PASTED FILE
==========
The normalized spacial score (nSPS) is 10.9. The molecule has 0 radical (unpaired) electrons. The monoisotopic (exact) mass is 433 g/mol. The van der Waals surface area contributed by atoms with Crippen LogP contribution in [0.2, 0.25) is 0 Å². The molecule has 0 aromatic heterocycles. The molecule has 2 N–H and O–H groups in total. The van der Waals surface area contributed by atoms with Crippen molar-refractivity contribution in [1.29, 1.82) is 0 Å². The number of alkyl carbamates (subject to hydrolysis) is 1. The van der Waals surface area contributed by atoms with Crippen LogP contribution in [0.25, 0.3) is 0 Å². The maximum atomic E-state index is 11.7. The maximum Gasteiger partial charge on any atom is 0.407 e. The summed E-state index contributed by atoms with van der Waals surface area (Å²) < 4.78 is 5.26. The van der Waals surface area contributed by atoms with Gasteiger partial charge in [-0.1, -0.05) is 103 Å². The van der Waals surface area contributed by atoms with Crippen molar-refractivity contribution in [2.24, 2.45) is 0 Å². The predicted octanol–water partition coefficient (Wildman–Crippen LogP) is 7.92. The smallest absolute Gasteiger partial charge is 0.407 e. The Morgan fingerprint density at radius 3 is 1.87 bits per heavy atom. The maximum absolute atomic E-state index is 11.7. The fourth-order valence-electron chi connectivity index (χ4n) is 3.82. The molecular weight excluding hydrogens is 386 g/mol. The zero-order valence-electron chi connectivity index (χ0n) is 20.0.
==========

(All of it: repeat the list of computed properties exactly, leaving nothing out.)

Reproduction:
The normalized spacial score (nSPS) is 10.9. The molecule has 0 radical (unpaired) electrons. The monoisotopic (exact) mass is 433 g/mol. The van der Waals surface area contributed by atoms with Crippen LogP contribution in [0.2, 0.25) is 0 Å². The molecule has 0 aromatic heterocycles. The molecule has 2 N–H and O–H groups in total. The van der Waals surface area contributed by atoms with Crippen molar-refractivity contribution in [1.29, 1.82) is 0 Å². The number of alkyl carbamates (subject to hydrolysis) is 1. The van der Waals surface area contributed by atoms with Crippen LogP contribution in [0.25, 0.3) is 0 Å². The maximum atomic E-state index is 11.7. The maximum Gasteiger partial charge on any atom is 0.407 e. The summed E-state index contributed by atoms with van der Waals surface area (Å²) < 4.78 is 5.26. The van der Waals surface area contributed by atoms with Gasteiger partial charge in [-0.1, -0.05) is 103 Å². The van der Waals surface area contributed by atoms with Crippen molar-refractivity contribution in [2.24, 2.45) is 0 Å². The predicted octanol–water partition coefficient (Wildman–Crippen LogP) is 7.92. The smallest absolute Gasteiger partial charge is 0.407 e. The Morgan fingerprint density at radius 3 is 1.87 bits per heavy atom. The maximum absolute atomic E-state index is 11.7. The fourth-order valence-electron chi connectivity index (χ4n) is 3.82. The molecular weight excluding hydrogens is 386 g/mol. The zero-order valence-electron chi connectivity index (χ0n) is 20.0.